Discussions on Deaton

Slow start today to blogging; my urgent attention was directed towards preparing the discussion at our weekly Conversations slot this week, the topic being birthday boy and recent Nobel prize-winner Angus Deaton.

I’ve prepared these slides: https://www.dropbox.com/s/7n6u1wgq6eiqfq2/deaton.pdf?dl=0

Hopefully they are of use, I’ll be delighted if they generate some interesting discussion.

Deaton seems to be, by and large, a very empirical man, which means he has less inclination towards wild outspoken comments that might make a discussion spicy.

He’s advocated the use of more and more micro data in saying things at the aggregate level, the macroeconomy, so he’s far from irrelevant when it comes to us thinking about macroeconomics in the Spring, and such a focus on individual level, or disaggregate level data, does raise a question of how widely applicable any conclusions that can be drawn will be. Individual data is messy as a general rule, whereas aggregate data is that bit less messy (albeit full of puzzles due to the effect of aggregation).

Interestingly enough, this does appear to be his main criticism of the use of Randomised Control Trials (RCTs) in a lot of economic development work: do they reality apply more widely? An RCT is a trial in economics that resembles a medical trial – somehow the treatment is randomly administered in the population at large, allowing more to be learnt about the impact of that treatment than might be the case without random assignment.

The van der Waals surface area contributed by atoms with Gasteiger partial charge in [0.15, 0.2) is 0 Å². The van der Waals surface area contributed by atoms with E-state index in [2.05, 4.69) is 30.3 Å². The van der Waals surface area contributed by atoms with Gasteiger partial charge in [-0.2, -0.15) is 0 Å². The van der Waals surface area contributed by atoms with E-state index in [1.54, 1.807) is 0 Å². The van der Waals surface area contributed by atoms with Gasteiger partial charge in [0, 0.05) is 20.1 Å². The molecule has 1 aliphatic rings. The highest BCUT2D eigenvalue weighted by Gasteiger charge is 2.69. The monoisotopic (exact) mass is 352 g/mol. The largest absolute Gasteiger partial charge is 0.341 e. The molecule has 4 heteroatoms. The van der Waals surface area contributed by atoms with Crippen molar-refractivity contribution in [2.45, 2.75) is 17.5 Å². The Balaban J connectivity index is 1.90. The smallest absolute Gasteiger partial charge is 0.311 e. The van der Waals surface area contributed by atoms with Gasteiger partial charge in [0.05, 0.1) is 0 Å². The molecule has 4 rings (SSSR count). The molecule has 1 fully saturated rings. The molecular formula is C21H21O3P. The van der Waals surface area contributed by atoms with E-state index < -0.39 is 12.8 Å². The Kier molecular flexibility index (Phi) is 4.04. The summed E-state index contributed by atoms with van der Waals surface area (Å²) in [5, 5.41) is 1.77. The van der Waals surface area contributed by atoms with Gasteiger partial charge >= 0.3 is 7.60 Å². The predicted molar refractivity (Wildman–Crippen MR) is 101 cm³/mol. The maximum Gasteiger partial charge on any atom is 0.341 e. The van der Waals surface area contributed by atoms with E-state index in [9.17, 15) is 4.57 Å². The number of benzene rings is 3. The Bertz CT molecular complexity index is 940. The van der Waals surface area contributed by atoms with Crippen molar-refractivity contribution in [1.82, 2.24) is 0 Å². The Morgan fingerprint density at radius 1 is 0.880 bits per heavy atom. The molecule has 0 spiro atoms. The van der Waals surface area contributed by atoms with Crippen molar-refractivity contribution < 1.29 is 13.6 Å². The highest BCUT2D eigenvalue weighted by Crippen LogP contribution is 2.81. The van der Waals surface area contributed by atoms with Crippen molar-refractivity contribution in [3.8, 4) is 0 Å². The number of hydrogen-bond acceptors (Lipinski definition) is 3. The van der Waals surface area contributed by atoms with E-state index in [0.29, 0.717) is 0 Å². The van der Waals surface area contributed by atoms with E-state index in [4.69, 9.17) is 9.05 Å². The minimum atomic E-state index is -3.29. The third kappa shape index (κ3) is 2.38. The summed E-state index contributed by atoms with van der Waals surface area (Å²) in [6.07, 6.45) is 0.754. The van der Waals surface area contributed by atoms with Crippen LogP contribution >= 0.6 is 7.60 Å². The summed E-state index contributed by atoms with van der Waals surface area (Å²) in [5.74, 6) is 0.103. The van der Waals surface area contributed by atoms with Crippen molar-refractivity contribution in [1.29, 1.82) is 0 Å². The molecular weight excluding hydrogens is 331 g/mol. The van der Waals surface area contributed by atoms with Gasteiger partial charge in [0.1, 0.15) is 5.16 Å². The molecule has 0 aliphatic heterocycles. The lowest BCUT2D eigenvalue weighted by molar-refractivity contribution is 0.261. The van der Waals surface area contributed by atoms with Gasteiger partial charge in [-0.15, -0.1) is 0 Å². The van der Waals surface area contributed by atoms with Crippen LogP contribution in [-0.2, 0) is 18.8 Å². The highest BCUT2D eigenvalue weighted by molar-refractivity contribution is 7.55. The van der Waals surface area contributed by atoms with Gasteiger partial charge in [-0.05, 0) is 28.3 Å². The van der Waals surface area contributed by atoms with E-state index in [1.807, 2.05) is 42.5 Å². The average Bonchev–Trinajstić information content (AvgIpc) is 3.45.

Probably most controversially, Deaton has argued that foreign aid is useless – mainly because it undermines local governments, and he argues that poorer countries need their governments to function better in order for them to grow longer term.

See you at 1pm in HumSS 125!

Monday’s Conversation: Angus Deaton, Nobel Prizewinner in Economics

On Monday (not wishing to look ahead of the all important weekend that’s about to arrive) we have the next instalment of Conversations in Economics in the Department (room 125 in HumSS Building, 1pm on Monday).

We’ll be discussing the contributions of Angus Deaton, the British economist who just won the Nobel Prize “for his analysis of consumption, poverty, and welfare”.

We’ll focus on poverty and welfare on Monday, and I’ll be introducing the discussion, so not so much from me now as I start to prepare my material for that!

I’ll be basing much of my research on the following as starting points:

Also, I just came across Deaton’s semi-autobiography of sorts – pleasant reading for a weekend afternoon… see you on Monday!